Officer Huy Nguyen shows a video camera worn by some officers in Oakland, Calif. Oakland and dozens of other police departments across the country are equipping officers with tiny body cameras to record anything from a traffic stop to a violent crime in progress.
Credit Jeff Chiu / AP
Heidi Traverso, director of business development at Vievu in Seattle, holds the company's pager-sized video camera, designed to be worn on a police officer's uniform. The officer activates the camera by sliding open the protective cover. It can record for up to four hours.
The next time you talk to a police officer, you might find yourself staring into a lens. Companies such as Taser and Vievu are making small, durable cameras designed to be worn on police officer's uniforms. The idea is to capture video from the officer's point of view, for use as evidence against suspects, as well as to help monitor officers' behavior toward the public.
Zynga is a company that makes money by selling nothing. Or, to be fair, by selling imaginary things, like tractors that plow farms on Facebook.
A "virtual good" is the term of art for an industry that minted $9 billion last year alone. Zynga is America's first virtual goods company to file an initial public offering. The IPO is expected to go through before Thanksgiving and will test whether the company's modern day alchemy — turning virtual goods into real money — is a game-changer for the gaming industry.
AUDIE CORNISH, host: This is WEEKEND EDITION from NPR News. I'm Audie Cornish. A political update now, but not about the 2012 presidential race. This Tuesday is election day in some places around the country, so we've invited in NPR's political junkie Ken Rudin to fill us in on who and what's on the ballot, and what the results may say about 2012. Good morning, Ken.
KEN RUDIN: Hi Audie.
CORNISH: So let's start with the two races for governor. Where are they, and what do we need to know about them?
AUDIE CORNISH, host: As this week's Eurozone crisis has unfolded, it seems every hour brings an unexpected twist. But if there's one thing certain about the drama, it's this: everyone in Baltimore's historic Greektown is watching. WYPR's Sarah Richards files this report.
After a week of political turmoil in Greece that threatened the fate of the eurozone, Prime Minister George Papandreou is deadlocked with his major opposition rival in trying to form a coalition government to restore market confidence in the debt-laden nation.
The increasingly unpopular prime minister has not yet announced his promised resignation, keeping the political world on tenterhooks.
Papandreou insists a national unity government would provide broad parliamentary consensus for a crucial $179 billion bailout deal and partial write-off of Greece's debt mountain.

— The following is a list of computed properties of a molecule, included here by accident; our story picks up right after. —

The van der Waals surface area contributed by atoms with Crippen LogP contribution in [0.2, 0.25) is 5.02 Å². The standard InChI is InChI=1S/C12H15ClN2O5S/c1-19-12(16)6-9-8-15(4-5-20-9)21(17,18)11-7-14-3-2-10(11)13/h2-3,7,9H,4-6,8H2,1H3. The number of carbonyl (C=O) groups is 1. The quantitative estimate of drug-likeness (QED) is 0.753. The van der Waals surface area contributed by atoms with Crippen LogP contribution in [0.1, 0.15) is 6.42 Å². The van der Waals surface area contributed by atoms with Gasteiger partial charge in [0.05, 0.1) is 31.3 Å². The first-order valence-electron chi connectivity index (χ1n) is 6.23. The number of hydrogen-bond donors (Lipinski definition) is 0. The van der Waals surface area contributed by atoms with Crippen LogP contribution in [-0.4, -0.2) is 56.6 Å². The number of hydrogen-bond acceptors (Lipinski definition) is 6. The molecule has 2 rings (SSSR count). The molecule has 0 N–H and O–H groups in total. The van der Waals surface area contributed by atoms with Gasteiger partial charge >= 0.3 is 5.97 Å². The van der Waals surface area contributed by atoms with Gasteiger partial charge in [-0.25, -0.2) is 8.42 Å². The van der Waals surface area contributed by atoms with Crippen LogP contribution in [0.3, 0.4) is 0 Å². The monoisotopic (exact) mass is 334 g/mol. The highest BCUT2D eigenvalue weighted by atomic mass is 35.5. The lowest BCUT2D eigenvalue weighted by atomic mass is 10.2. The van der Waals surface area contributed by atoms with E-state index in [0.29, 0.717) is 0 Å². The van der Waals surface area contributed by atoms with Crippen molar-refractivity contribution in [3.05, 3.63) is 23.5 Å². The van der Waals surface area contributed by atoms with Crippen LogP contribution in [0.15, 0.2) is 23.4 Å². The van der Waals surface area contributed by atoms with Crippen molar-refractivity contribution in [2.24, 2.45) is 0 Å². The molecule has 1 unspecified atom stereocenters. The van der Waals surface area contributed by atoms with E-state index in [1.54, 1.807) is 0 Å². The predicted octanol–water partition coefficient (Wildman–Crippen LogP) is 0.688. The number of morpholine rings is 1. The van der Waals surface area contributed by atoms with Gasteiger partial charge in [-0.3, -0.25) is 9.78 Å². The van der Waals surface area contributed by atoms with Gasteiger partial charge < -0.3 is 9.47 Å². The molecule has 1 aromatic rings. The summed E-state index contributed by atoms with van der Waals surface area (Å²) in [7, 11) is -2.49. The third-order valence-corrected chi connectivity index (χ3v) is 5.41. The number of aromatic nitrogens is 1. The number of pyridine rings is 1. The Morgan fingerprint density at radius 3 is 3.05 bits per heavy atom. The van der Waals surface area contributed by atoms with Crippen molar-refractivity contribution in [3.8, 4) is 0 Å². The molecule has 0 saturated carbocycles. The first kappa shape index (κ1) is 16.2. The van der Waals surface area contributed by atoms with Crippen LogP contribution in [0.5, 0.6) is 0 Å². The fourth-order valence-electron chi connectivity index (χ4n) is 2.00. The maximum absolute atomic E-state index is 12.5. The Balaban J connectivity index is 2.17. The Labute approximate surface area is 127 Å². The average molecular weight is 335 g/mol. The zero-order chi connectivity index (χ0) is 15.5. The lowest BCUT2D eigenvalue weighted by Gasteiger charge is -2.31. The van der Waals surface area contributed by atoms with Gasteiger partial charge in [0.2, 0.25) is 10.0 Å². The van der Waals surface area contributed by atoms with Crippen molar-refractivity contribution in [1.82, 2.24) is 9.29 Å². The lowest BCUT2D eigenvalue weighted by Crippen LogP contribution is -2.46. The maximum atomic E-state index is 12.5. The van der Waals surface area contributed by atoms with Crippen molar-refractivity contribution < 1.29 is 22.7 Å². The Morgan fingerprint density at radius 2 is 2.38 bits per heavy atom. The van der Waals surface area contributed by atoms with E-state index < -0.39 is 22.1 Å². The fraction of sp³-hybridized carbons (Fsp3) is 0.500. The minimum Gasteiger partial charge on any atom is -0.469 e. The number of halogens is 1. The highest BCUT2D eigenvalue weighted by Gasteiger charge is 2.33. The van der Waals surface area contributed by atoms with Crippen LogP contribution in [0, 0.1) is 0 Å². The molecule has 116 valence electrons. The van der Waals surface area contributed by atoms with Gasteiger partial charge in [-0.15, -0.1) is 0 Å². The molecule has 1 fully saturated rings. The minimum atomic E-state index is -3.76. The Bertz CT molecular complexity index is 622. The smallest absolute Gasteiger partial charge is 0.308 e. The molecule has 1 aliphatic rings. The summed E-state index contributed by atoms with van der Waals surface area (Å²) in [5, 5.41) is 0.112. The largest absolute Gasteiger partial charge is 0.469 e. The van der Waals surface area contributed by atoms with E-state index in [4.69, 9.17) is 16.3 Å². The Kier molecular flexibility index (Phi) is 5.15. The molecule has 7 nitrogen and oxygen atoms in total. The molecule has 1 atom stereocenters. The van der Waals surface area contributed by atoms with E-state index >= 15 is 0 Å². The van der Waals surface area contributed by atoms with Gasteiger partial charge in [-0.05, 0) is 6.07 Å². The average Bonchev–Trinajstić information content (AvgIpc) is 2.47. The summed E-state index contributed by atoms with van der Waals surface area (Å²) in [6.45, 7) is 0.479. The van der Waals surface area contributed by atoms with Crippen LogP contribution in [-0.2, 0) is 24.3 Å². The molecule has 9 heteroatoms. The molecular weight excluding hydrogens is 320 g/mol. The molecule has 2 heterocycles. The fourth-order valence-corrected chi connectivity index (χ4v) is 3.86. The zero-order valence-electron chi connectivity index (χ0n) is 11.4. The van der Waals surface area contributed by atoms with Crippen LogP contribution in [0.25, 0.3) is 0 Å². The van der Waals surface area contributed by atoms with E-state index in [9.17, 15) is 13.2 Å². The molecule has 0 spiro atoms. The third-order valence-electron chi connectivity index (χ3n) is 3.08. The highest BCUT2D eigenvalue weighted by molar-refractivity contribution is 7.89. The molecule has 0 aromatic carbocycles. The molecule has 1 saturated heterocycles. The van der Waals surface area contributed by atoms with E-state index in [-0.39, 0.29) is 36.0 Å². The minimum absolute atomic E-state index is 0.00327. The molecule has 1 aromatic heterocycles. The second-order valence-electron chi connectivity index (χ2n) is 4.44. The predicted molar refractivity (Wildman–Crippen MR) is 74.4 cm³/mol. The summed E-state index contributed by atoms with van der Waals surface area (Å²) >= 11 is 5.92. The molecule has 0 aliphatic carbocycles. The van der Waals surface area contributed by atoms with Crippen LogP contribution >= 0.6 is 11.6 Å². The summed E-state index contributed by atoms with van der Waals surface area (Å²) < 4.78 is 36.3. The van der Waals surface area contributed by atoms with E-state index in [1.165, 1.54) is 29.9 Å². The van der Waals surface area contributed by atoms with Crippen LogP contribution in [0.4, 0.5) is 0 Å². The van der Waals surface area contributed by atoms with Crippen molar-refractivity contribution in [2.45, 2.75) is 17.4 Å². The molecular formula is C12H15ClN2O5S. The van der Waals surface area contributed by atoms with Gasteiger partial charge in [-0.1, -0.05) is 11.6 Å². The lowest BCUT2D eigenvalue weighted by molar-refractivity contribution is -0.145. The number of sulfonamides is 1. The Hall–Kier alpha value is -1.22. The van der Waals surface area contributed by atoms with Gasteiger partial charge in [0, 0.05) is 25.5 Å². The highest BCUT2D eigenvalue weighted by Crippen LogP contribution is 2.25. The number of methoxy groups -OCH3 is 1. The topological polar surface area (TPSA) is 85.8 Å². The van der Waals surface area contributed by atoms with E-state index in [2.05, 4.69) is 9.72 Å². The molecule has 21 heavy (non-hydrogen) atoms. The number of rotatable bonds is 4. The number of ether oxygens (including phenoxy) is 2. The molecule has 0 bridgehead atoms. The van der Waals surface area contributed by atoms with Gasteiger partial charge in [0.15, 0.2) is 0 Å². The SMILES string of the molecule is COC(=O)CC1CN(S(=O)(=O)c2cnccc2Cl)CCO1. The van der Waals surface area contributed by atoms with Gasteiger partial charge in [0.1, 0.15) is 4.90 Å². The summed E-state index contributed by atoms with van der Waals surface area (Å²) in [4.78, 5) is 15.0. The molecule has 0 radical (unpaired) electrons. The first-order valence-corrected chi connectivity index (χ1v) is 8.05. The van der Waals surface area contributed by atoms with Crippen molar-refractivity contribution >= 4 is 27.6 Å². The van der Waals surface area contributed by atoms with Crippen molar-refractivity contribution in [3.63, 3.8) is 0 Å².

AUDIE CORNISH, host: This is WEEKEND EDITION from NPR News. I'm Audie Cornish.
We posed a question to our listeners on Facebook recently: Are you a parent who is worried your adult children won't have the same chance at a middle-class life as you did? Or are you the child of middle-class parents, and find you're not able to match your parents' lifestyle?
AUDIE CORNISH, host: This is WEEKEND EDITION from NPR News. I'm Audie Cornish. Organizers say more than 5,000 people signed up online for a protest today at the White House. At issue is the Keystone XL Pipeline, which is proposed as a way to take oil from Alberta, Canada 1,700 miles to refineries on the Gulf Coast. Environmental groups are asking President Obama to kill the project, but labor unions argue the construction would create badly needed jobs. Joining us to talk about the pipeline controversy is NPR's science correspondent, Richard Harris. Richard, welcome.
AUDIE CORNISH, host: Is it still possible to move up the economic ladder in the U.S.? Has the American dream become just that - a dream? As we found out from our social media callout, those questions are on the minds of many families like the Spoerners.
If your U.S. senator or representative is on the super committee, expect your local airwaves to be peppered with oil industry ads in coming weeks. The basic message: Higher taxes on oil companies don't make financial sense.
The super committee in Congress is racing to find places to cut more than a trillion dollars out of the nation's deficit by Thanksgiving. The oil industry fears that ending its tax breaks may be one way the super committee will decide to raise revenue. That's spurred Big Oil's lobbying machine to work overtime.
AUDIE CORNISH, host: Nicaraguans go to the polls today and are expected to reelect President Daniel Ortega, who is running in spite of a constitutional ban on presidents serving consecutive terms. Ortega, a Marxist icon of the 1980s, has become a polarizing figure in the Central American nation. NPR's Jason Beaubien reports from the Nicaraguan capital, Managua.
(SOUNDBITE OF DOG BARKING)
JASON BEAUBIEN: Martha Alicia Alvado loves Daniel Ortega. After all, it's because of him that she has her own house.
For nearly 40 years, voters in Maine have been able to walk into a polling place or town hall on Election Day and register to vote. But the Republican-controlled legislature this year decided to remove the option, citing the stress on municipal clerks and concerns about the potential for voter fraud.
Angry Democrats responded by launching a people's veto campaign, and come Election Day this Tuesday, voters will consider whether to restore same-day registration.
Taylor Howell told Vasquez High's football coach that if he wasn't blind he sure would love to play football. The coach told him he'd have to come up with a better excuse than that. The sophomore now plays center on the junior varsity team.
Credit Gloria Hillard for NPR
Taylor's teammates look out for him and give him cues on the field.
It's afternoon practice for the junior varsity football team at Vasquez High in Acton, Calif. A high desert wind somersaults a discarded paper plate across the line of scrimmage just before it becomes a pile of white jerseys and purple helmets.
"You were offsides," the coach yells after blowing his whistle.
The players dust themselves off and line up for the next play. At center, is Taylor, a lean 15-year-old. His quarterback, Bryan McCauley, is a few yards behind him in shotgun formation.